Many of my friends back home have been surprised to hear that Halloween is celebrated in Japan, too. But, like many other things, if it’s good enough for America, then it’s good enough for Japan. In fact, I think a lot of the things you can buy (costumes, toys, sweets etc.) come directly from America as imported goods. And the whole affair is a very commercial one.
A couple of months ago at school, we were all told that we would have to dress up for Halloween for an entire week. This struck me as a little strange, given that it was a regular week at school, but I was excited to dress up all the same. We were also told that on October 24th (the night before Halloween week began) we would have to stay late to decorate the school.
When October 24th came, I was quite surprised at what I saw! All of a sudden I felt like I was in The Nightmare Before Christmas! Boxes of orange and black tinsel and paper decorations appeared in the corridors, costumes, hats and wigs were strewn about the lobby, and we were all climbing on chairs, desperately trying to pin, stick and staple Halloween decorations to every available corner of the school. It looked a bit over-the-top by the time we had finished, I thought, but there was no mistaking that Halloween had arrived!
Costumes, decorations and trinkets have been appearing in the shops now for a few weeks, and when I was in Hiroshima back in September I stumbled upon a cute witches hat hairband that I picked up for the occasion. Based on this, I found a purple and black witches costume in Tokyu Hands, and my mum sent me some tights from England to complete the costume. I had to adapt the costume a little, as even the biggest size wasn’t wide enough for my back, and there was no way tights from Japan would ever fit me, but it wasn’t too difficult to get a costume together really. I was very excited to see what the other teachers and staff would be wearing, and the students, too! We told all the kids that they had to come in costume, and that if they did they could ‘trick or treat’ us at the end of their lessons. We aren’t allowed to give sweets to kids, so instead we decided to give away Halloween shaped erasers.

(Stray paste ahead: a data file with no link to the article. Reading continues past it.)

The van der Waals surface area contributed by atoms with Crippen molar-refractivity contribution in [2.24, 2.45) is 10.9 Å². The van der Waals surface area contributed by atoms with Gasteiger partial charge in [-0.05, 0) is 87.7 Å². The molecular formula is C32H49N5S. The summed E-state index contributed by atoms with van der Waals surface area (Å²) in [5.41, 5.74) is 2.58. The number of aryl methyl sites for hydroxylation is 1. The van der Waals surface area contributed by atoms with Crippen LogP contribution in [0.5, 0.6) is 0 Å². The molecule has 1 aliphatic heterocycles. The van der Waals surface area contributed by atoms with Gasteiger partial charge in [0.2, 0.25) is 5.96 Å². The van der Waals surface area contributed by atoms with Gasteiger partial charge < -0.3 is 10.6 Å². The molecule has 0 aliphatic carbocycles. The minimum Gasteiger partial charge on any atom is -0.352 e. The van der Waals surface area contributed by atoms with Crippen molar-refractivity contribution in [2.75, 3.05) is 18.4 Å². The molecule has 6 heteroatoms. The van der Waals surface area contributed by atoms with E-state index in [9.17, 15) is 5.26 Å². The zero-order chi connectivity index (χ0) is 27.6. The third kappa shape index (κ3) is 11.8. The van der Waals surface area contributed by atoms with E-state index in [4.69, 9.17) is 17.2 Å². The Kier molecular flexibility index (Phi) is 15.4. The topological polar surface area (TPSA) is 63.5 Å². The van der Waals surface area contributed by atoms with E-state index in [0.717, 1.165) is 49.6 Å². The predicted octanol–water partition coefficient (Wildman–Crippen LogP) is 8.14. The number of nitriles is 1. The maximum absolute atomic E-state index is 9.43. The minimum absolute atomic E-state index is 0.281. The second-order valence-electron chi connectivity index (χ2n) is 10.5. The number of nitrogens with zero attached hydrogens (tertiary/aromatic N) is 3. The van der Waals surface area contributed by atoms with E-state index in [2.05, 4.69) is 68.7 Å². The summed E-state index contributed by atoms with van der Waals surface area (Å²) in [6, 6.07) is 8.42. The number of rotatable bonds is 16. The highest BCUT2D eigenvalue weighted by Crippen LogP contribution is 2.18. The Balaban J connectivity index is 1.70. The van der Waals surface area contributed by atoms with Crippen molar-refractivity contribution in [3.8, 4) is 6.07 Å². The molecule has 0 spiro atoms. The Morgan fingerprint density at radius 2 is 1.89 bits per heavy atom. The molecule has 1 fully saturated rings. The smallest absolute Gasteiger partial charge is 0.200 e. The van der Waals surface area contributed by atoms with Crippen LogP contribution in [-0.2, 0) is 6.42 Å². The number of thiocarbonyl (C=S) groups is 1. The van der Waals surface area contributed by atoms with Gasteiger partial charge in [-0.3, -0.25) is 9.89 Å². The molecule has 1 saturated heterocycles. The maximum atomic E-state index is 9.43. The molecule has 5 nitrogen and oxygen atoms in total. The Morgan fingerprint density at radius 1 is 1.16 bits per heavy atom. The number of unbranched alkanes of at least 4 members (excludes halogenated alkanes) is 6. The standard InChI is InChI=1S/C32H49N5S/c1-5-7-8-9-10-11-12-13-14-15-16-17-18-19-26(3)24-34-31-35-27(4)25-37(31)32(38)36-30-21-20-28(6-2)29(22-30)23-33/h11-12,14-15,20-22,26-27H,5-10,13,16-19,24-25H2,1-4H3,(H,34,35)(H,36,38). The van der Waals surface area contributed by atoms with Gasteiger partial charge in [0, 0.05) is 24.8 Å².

I’m constantly amazed by the willingness to participate that I always see at school, and never more so than this week! Kids, adults, everyone has been arriving in costumes, or diving straight for the dress-up box and donning school stuff. I’ve seen everything from kids dressed in sheets (classic!) to salary men ripping off their jackets and climbing into a full body Totoro outfit! I only wish I could post some of the pictures I’ve taken, as there are some real classics in there. But it’s against the rules to post pictures of staff and students, or talk about the company by name, so you’ll just have to trust me that it’s been very, very cool indeed!
One thing I have noticed in particular about Halloween in Japan, is that you don’t seem to be able to buy big orange pumpkins for carving! So, instead of carving pumpkins, we seem to have buy teeny tiny ones and stick faces on them:
They actually come with the stickers though, which I think is pretty cool. I just love the colour of these pumpkins! I have one at school and one at home! 🙂 Also, the pumpkins you can buy here for eating are green! And yet all of the commercial stuff still features orange pumpkins, of course.
I’ve seen many weird and wonderful Halloween-related things in Japan so far, but nothing quite as cool as I found on this site here. I just love the bento boxes, and I wish I had found some of those Kit Kats for my collection! One of my students taught me to make origami pumpkins, but I’m still perfecting it. They’re a bit square at the moment…
Of course, there are many wonderful things to be eaten for Halloween, including pumpkin danish:
and pumpkin melon pan:
Japanese/Halloween twists on the classic breakfast foods, and I have to say they’re very yummy! Both have a kind of pumpkin jam filling. Yum!
Naturally, Kitty gets in on the act, too:
…and… I suppose I should show you my costume!